My Fleeting Life of Virtue

If, as they say, the definition of insanity is repeating the same action and expecting a different result, then I’m the Mad Hatter and I throw the same tea party every year.

I begin every New Year by kicking carbs and hitting the gym so I can look my best in order to compete with teenagers for beads during Carnival. My health kick is motivated purely by vanity and immaturity. By the Thursday before Mardi Gras, when Muses lines up on Jefferson Avenue just 10 feet from my house, I’ve either met my goal and I’m ready to party, or I haven’t met my goal and I’m ready to give up and just score beads with brute force. Either way, that’s the night I hit the house party buffet that runs the length of the Uptown parade route. On the menu: dark gumbos, fried chicken galore, all manner of King Cakes, beaucoup wine and muchas tacky daiquiris sipped from Styrofoam cups. By the time I start Mardi Gras morning with pickled-vegetable-and-vodka-heavy-Bloody Marys from Mimi’s in the Marigny and a slice of stewed apple and goat cheese King Cake (my fave!) from the Cake Cafe my blood will be moving like sludge through my veins.

Ash Wednesday ushers in a clean phase. In all honestly, thusly poisoned, I look forward to this annual cleanup almost as much as I enjoy the “Poison Fest” that necessitates it. Judging by the crowds gravitating toward light and fresh fare, I have plenty of company.

The line was out the door on a recent chilly morning at Carmo where the newly reformed were sipping Acerola cherry and cupuaça juices and munching fermented Burmese Tea Leaf salads (with dried beans, peas and seeds, cabbage, chilies, shrimp and peanuts) and Rico “sandwiches” (grilled plantains topped with smoked pork, salsa fresca and a zesty sauce).

I love the Market Vegetable salad at Coquette so much that I could turn my back on the friend chicken if it were offered at every house party I attend. This utterly beautiful, highly textured salad is a feast for all senses and it makes the very best of fresh, seasonal produce that’s jumbled together in shaved raw and pickled incarnations and married with citrus vinaigrette, cashew purée and crumbled black olive praline that provides a crunch as satisfying as fried chicken skin – and it’s exponentially easier to live with as it requires no rationalizations. Pastry chef Zack Miller’s mixed board of sweet and savory pastries is another matter altogether. That must be rationalized with an extra helping of salad and washed down with a satsuma soda.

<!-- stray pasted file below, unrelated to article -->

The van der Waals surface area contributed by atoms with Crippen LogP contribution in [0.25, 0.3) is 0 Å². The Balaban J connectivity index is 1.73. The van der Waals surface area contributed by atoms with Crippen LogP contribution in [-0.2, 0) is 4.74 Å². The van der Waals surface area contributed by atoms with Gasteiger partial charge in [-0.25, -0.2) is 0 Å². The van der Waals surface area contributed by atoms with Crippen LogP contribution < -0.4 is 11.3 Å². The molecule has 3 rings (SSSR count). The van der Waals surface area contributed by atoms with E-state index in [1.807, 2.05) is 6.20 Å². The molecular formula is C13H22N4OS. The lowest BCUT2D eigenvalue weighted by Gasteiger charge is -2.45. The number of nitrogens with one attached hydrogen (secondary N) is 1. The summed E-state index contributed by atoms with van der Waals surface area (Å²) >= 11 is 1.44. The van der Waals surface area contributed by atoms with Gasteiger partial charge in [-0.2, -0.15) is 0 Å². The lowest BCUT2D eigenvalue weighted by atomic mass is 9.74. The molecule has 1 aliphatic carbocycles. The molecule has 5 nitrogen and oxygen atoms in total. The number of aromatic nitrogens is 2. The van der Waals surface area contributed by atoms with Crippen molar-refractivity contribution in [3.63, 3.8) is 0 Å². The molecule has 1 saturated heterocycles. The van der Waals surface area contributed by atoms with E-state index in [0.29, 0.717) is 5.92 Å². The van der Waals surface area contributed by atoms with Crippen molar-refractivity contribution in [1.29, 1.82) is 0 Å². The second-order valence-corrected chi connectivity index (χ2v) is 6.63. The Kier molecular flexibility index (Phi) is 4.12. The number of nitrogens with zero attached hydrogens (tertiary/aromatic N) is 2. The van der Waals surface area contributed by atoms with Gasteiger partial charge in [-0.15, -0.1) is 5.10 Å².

With roasted walnuts, Granny Smith apples, sultanas, celery, red onion and red seedless grapes tossed in a Greek yogurt dressing and served over mesclun greens with a pepper jelly vinaigrette, Wayfare’s Chicken Waldorf salad looked delicious, but it was off limits. But a quick switcheroo from the on-menu coleslaw dressing to a red wine and blood orange infused olive oil vinaigrette made the Giardiniera Pork salad work for me! With spicy pulled pork, hard-boiled eggs and pickled vegetables, this is probably the most unusual and wholly satisfying salad I’ve encountered on my newfound – and short-lived, here comes Jazz Fest! – quest to live a life of virtue.


Emeril’s Lunch Crunch Menu offers three courses in 30 minutes or less for $22.50 – a bargain for fresh, inventive food from a restaurant celebrating its 25th anniversary this month! The menu recently included a choice of gumbo or soup of the day and one of two salads; a petite hot Chorizo Po-boy; Bucatini pasta with grilled shrimp, chanterelles, tasso, corn, fresh basil, and ricotta salata; or a zesty okra and tomato stew topped with rainbow trout. Desserts ranged from sinful vanilla bean crème brûlée and chocolate peanut butter mousse cake to a relatively virtuous trio of fresh fruit sorbets.

Cake Cafe, 2440 Chartres St., 943-0010,
Carmo, 527 Julia St., 875-4132,
Coquette, 2800 Magazine St., 265-0421,
Emeril’s, 800 Tchoupitoulas St., 528-9393,
Mimi’s in the Marigny, 2601 Royal St., 872-9868,
Wayfare, 4510 Ferret St., 309-0069,



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